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Herpes Simplex Virus Infection Print E-mail

Herpes Simplex Virus Infection

Initial Episode

  • Multiple painful ulcers
  • Symptoms develop within 9 (usually 3) days of sexual contact. (Delayed symptomatic presentation beyond 4 weeks of initial herpes infection is uncommon)
  • Localised (sometimes generalised) lymphadenopathy
  • Severe external dysuria
  • A severe episode with systemic symptoms (flu like myalgia, headache) is likely to be newly-acquired infection
  • Often clinical. Can usually be confirmed by a positive HSV PCR result (but never excluded by a negative)
  • Cotton-tipped swab pressed against open lesions, broken off in virus transport medium for detection by PCR of HSV 1 or 2.
Treatment: (Link to LJF)
  • Aciclovir 200mg x5/day for 5 days or
  • Valaciclovir 500mg b.d for 5 days, unless symptoms are very mild or lesions are healing at presentation.
  • If symptoms are very severe or ulceration extensive, consider a 10 day course of therapy.
Advice to patients: the acute episode
  • Adequate rest, take time off work
  • Regular Oral analgesia
  • Drink plenty of fluids (dilute urine rather than avoid drinking to reduce need for urination)
  • A warm bath containing sodium bicarbonate or salt is soothing
  • Pass urine in the bath, or with the shower spray directed at the affected area
  • Antiviral therapy of less use if lesions present for >5days, but treatment is indicated if new lesions are appearing at any stage.
  • Local anaesthetics may be useful in severe cases in women, as a last resort to avoid the need for suprapubic catheterisation. EMLA (Lidocaine/Prilocaine) is useful. Instillagel (Lidocaine/Chlorhexidine) is also antibacterial and is inexpensive.
  • Consider Admission: If signs of urinary retention, intractable pain, meningitis or pregnancy (1st or 3rd trimester)
Follow Up:
  • In a severe primary attack review at 5 days to confirm no new lesions appearing. If new lesions are appearing consider a further 5 days of aciclovir.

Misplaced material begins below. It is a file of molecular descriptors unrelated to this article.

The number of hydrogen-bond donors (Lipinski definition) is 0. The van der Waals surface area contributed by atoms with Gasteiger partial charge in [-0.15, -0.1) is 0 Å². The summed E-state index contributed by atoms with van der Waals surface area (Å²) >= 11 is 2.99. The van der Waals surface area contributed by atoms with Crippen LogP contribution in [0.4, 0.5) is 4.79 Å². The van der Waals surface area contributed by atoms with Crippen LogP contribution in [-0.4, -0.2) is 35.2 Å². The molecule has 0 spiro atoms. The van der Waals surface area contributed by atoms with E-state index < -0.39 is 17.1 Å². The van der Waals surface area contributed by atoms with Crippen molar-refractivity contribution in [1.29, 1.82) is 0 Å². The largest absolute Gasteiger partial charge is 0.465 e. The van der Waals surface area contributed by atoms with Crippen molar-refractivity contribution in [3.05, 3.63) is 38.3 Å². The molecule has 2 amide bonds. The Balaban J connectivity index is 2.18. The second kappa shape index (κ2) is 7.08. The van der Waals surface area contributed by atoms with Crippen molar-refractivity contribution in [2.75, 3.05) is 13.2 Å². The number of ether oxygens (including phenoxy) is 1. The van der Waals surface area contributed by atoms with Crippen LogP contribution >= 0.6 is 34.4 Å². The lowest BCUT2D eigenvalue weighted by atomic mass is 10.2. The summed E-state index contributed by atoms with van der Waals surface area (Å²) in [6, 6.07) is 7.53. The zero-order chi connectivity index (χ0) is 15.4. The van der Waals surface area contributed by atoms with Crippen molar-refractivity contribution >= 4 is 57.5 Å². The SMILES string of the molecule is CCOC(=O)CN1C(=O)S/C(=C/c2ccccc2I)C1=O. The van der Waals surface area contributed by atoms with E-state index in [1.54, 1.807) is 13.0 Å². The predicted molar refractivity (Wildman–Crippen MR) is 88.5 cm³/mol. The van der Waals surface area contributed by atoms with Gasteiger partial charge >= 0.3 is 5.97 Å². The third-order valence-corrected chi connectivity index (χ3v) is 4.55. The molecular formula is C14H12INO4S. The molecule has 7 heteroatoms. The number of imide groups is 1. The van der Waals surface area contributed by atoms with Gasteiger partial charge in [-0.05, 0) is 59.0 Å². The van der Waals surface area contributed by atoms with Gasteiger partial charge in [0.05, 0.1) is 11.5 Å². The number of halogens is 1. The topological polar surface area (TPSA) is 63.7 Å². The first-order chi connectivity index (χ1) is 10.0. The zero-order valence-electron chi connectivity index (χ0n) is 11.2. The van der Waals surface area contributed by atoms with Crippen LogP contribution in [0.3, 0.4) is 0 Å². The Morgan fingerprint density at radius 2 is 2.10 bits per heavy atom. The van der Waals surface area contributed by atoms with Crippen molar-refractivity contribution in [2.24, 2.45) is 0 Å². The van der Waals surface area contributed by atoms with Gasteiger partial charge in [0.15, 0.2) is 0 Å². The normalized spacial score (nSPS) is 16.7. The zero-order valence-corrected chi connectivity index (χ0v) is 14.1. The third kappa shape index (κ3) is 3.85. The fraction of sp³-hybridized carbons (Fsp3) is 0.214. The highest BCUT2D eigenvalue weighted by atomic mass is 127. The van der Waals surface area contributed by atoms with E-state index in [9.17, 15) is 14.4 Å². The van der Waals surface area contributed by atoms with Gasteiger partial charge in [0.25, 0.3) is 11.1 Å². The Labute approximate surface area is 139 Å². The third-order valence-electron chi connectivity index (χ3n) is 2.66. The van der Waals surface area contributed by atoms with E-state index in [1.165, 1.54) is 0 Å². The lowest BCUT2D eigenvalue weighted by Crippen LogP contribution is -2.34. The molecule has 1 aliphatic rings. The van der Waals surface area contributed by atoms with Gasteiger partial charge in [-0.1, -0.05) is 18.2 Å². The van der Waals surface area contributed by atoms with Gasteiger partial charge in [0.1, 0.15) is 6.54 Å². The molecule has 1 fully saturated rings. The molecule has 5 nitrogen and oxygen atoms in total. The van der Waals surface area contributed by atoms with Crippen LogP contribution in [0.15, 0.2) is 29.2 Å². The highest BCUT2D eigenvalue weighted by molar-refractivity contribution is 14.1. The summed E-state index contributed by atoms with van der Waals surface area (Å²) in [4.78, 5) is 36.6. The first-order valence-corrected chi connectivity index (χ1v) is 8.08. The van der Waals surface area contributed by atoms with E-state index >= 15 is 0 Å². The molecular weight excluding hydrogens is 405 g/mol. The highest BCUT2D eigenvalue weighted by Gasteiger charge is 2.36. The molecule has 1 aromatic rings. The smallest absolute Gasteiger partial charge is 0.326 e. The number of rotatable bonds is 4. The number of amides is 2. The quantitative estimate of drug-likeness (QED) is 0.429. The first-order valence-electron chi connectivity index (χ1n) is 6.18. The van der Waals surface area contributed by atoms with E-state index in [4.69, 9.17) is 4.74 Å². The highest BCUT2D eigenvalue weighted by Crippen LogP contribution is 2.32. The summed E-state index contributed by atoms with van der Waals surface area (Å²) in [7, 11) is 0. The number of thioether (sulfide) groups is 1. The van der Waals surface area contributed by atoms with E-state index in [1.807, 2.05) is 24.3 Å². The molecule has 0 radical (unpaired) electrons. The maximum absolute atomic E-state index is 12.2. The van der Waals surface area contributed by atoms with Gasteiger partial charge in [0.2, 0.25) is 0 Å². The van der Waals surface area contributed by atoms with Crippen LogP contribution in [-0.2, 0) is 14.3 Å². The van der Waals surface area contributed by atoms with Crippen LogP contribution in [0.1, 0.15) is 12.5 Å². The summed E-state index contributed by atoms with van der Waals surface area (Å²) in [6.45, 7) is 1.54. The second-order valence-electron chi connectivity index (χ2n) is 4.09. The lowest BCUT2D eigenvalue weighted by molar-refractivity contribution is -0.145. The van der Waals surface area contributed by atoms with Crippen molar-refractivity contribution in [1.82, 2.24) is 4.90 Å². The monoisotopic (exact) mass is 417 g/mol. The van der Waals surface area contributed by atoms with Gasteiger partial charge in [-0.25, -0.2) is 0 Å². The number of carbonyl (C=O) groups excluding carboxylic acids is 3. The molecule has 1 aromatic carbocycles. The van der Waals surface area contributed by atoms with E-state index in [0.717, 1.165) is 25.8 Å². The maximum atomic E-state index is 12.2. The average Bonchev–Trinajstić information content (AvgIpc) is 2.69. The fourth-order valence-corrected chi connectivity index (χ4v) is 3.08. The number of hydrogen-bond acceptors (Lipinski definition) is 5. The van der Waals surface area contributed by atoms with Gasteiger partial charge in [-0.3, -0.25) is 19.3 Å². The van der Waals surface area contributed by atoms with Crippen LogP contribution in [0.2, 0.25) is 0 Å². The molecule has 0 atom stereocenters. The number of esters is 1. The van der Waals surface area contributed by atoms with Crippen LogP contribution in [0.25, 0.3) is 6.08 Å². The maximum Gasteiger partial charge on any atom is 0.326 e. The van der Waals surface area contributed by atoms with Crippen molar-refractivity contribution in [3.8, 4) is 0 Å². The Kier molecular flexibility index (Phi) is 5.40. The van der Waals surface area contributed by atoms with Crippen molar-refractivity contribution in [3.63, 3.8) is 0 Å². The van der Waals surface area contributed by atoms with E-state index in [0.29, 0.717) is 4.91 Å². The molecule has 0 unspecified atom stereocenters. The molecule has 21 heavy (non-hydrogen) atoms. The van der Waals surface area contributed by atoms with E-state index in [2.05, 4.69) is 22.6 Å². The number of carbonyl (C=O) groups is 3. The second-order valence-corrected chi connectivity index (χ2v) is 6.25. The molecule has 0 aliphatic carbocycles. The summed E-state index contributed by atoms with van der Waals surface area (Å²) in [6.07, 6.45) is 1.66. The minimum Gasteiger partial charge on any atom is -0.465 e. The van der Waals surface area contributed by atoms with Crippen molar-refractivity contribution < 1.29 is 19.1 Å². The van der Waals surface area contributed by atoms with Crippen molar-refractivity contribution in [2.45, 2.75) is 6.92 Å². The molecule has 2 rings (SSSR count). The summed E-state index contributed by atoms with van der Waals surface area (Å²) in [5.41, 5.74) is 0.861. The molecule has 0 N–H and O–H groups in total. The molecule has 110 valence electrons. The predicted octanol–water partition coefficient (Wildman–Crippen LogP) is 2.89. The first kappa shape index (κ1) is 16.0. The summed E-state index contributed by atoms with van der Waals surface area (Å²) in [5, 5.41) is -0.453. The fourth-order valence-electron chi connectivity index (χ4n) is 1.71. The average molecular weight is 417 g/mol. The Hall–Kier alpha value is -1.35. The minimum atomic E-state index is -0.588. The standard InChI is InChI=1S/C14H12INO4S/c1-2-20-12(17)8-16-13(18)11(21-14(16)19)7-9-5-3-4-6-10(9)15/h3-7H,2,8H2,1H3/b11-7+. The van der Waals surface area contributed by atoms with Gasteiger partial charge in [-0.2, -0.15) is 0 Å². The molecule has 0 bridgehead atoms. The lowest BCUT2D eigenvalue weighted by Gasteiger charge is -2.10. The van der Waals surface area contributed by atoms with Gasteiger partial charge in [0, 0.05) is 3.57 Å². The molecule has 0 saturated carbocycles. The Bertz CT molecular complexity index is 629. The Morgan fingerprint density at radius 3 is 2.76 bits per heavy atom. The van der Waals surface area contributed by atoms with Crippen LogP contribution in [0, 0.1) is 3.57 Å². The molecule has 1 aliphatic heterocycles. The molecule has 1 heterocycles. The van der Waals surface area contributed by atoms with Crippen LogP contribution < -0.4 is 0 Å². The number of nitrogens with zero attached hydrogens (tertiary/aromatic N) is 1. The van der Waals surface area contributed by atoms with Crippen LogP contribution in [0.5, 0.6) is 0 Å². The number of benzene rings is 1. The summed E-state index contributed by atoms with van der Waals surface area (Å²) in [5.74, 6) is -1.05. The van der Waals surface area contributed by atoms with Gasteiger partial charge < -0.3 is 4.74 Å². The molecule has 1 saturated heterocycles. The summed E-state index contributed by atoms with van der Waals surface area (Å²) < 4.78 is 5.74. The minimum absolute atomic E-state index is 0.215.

• Otherwise review at 2 weeks with HSV isolation results:
    • Full STI screen if deferred at first visit and sexual history indicates a need
    • Advice according to HSV type isolated
  • Advise patient to return in the event of further attack with severe symptoms.
  • No need to re-attend, or for further treatment, if recurrences are infrequent and/or mild
Information for patients:
  • The first attack is usually the worst
  • Stress that although lifelong infection, recurrences can be treated if severe
  • In most cases, recurrences are an inconvenience but do not require treatment with antivirals
  • HSV1: 50% chance of recurrence, HSV 2: 89% chance of recurrence in the first year after a symptomatic initial episode
  • Recurrence rate variable. 2/3 have less recurrences in year 2 than year one, but 1/3 have more. Average decrease in recurrence rate is about 1 (0.8) per year
  • Median recurrence rate is 4-5 episodes per year for HSV 2, 1 episode per year for HSV1. Draw parallels with cold sores in childhood
  • Asymptomatic carriage common. About ¾ of new infections are from asymptomatic partners. Only 10% of people with HSV 2 antibodies give a history of genital herpes. No indication of infidelity in long term partner
  • No effect on fertility. Not a problem in pregnancy unless the primary infection occurs at the time of delivery. Many obstetricians would now allow vaginal delivery during a recurrence
  • Chance of an asymptomatic female passing HSV to a male partner with whom she has regular unprotected sex is about 1% per year. Transmission rates in other circumstances unknown but likely to be similar
  • Virus more commonly excreted in the first three months after infection than subsequently
  • Leaflet - 'What do you know about...genital herpes'
Last Updated on Friday, 01 March 2013 13:35